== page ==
U.N. Agency warns against of Bird-flu outbreak
Food and Agriculture Organization (FAO) of the United Nations cautioned that, "In Vietnam, which suspended its springtime poultry vaccination campaign this year, most of the northern and central parts of the country -- where H5N1 is endemic -- have been invaded by the new virus strain, known as H5N1-188.8.131.52,"
Although no complaints of human contagion with the newly distributed vaccine have yet been covered by either FAO or the World Health Organization (WHO). At the same time, WHO also reported that Vietnam has stayed exempt of human transmissions with any avian H5N1 strains in 2011.
Vietnam has been targeted for the vaccination campaign this autumn and the novel strain is "apparently able to sidestep the defenses provided by existing [poultry] vaccines," FAO mentioned in its reports.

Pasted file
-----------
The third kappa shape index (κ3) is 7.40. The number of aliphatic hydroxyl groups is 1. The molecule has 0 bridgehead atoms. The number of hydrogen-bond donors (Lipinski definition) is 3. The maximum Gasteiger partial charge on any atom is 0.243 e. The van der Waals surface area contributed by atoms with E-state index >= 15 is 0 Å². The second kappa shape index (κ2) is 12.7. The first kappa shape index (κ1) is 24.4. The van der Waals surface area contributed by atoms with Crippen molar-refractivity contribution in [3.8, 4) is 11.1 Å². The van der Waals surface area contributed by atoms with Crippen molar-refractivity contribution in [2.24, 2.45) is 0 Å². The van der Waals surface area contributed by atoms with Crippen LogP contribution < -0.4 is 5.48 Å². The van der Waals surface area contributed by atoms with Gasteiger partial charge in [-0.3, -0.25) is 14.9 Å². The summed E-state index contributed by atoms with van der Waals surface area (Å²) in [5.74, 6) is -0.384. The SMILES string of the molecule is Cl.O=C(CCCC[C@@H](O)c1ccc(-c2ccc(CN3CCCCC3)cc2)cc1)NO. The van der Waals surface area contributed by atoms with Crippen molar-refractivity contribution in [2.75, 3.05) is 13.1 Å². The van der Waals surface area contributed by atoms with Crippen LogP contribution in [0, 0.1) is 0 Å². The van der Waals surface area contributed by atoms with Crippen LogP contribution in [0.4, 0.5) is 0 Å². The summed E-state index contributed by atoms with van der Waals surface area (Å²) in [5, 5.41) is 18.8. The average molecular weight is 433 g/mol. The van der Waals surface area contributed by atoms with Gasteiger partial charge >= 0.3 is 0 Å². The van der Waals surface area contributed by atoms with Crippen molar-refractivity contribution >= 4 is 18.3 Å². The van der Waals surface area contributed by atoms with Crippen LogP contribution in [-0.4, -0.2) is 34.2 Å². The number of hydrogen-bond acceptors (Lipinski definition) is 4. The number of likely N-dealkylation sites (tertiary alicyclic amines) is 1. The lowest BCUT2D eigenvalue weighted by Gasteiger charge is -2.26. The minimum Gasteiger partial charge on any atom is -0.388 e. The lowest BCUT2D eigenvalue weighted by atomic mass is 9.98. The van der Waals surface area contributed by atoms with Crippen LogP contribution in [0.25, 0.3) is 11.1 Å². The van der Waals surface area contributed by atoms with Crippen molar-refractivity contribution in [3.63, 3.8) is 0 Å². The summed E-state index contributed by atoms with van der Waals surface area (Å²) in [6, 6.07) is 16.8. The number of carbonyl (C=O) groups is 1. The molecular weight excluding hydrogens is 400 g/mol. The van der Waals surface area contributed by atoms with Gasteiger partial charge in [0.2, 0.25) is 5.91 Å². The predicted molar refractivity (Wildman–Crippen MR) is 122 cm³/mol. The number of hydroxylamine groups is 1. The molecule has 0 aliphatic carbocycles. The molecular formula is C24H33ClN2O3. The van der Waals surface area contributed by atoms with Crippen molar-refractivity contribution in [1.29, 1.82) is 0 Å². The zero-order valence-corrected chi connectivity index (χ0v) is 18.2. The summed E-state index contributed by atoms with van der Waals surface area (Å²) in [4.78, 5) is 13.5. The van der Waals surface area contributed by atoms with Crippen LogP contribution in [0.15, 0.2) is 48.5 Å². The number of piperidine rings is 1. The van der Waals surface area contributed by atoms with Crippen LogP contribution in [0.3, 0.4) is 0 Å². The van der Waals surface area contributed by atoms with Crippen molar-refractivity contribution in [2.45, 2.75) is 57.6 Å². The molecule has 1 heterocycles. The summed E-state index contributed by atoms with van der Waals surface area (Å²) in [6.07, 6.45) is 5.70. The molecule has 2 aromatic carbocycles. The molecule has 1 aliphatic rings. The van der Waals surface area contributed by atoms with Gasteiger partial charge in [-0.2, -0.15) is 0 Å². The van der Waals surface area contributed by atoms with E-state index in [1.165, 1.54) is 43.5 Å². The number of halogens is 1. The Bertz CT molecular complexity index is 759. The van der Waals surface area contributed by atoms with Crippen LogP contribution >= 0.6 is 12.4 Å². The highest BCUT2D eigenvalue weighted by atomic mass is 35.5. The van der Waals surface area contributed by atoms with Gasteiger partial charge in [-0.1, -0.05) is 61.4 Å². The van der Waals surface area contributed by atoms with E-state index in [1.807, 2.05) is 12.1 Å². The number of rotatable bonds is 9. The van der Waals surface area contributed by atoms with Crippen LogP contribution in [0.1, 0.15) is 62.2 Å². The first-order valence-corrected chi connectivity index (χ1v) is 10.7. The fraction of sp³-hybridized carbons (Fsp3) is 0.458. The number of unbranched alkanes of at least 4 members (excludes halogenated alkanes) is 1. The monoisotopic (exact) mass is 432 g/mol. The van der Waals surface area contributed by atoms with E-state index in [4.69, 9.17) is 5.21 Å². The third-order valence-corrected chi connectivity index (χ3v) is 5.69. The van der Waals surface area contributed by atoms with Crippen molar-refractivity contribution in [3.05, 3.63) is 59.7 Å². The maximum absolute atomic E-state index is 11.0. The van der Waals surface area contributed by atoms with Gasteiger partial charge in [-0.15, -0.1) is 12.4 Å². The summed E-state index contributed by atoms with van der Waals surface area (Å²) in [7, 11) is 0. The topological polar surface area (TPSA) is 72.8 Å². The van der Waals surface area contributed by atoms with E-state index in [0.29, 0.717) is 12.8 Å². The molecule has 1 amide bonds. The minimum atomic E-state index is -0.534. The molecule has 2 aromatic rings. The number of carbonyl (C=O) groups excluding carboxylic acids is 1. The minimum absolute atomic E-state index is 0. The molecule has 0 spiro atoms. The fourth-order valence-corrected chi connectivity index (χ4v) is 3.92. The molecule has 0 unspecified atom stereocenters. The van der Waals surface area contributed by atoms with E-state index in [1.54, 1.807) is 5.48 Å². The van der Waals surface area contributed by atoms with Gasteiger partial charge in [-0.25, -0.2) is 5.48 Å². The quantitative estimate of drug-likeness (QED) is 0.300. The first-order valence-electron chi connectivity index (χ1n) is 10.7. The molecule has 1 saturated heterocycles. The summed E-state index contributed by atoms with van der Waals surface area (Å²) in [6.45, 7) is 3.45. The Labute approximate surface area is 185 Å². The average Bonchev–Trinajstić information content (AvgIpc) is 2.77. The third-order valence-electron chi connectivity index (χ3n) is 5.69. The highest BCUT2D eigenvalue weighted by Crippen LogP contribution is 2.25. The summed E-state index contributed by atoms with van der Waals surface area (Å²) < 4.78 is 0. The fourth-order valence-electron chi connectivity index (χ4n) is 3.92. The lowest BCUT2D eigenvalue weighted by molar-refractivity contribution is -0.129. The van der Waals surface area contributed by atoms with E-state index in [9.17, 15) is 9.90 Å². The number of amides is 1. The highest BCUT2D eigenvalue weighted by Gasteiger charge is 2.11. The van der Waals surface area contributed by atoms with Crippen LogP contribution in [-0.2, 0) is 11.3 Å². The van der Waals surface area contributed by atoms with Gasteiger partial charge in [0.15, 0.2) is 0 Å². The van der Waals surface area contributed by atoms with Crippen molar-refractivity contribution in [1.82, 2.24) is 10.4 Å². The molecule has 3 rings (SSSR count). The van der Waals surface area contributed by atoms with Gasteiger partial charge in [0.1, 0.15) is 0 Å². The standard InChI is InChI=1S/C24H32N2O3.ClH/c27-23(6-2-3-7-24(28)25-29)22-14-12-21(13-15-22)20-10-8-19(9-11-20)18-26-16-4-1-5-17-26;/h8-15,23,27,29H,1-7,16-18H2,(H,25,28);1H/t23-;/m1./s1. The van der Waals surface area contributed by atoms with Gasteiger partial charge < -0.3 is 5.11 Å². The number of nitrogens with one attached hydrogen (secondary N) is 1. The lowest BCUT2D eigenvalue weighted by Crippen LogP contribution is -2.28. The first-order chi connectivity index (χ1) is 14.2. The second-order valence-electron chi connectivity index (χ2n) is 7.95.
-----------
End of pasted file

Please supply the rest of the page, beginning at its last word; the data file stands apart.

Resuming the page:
H5N1 infection reintroduced especially in Asian countries
The current H5N1 flu virus outbreak - first observed in the year 2003 when humans began getting ill and eventually dying - has struck domestic poultry as well as the wild birds.
The situation led to the eruption and gradual expansion of the disease from eastern Asia. The outbreak also resurfaced in those areas where it was believed to have been extirpated.
The outbreak in bird flocks topped in 2006 and but somehow lowered by 2008 after vigorous poultry killing measures in all the flu-struck countries.
As per the FAO study, the poultry infections have been surging all over again. Since 2010, near about 800 such cases have already been reported, against only 300 in 2008.
Countries like Israel, the Palestinian territories, Romania, and Bulgaria have been under vigilance. On the other hand, the FAO's chief veterinary officer, Juan Lubroth said that countries like Egypt, Indonesia, China, Bangladesh, India, and Vietnam are most vulnerable to H5N1 virus.
WHO also mentioned that latest H5N1 infections cases have been collected from Egypt and some places in Cambodia. In Egypt, 49 human infections and 25 fatalities have been recorded.
WHO data have recorded 565 human illnesses with 331 fatalities due to the disease, since 2003.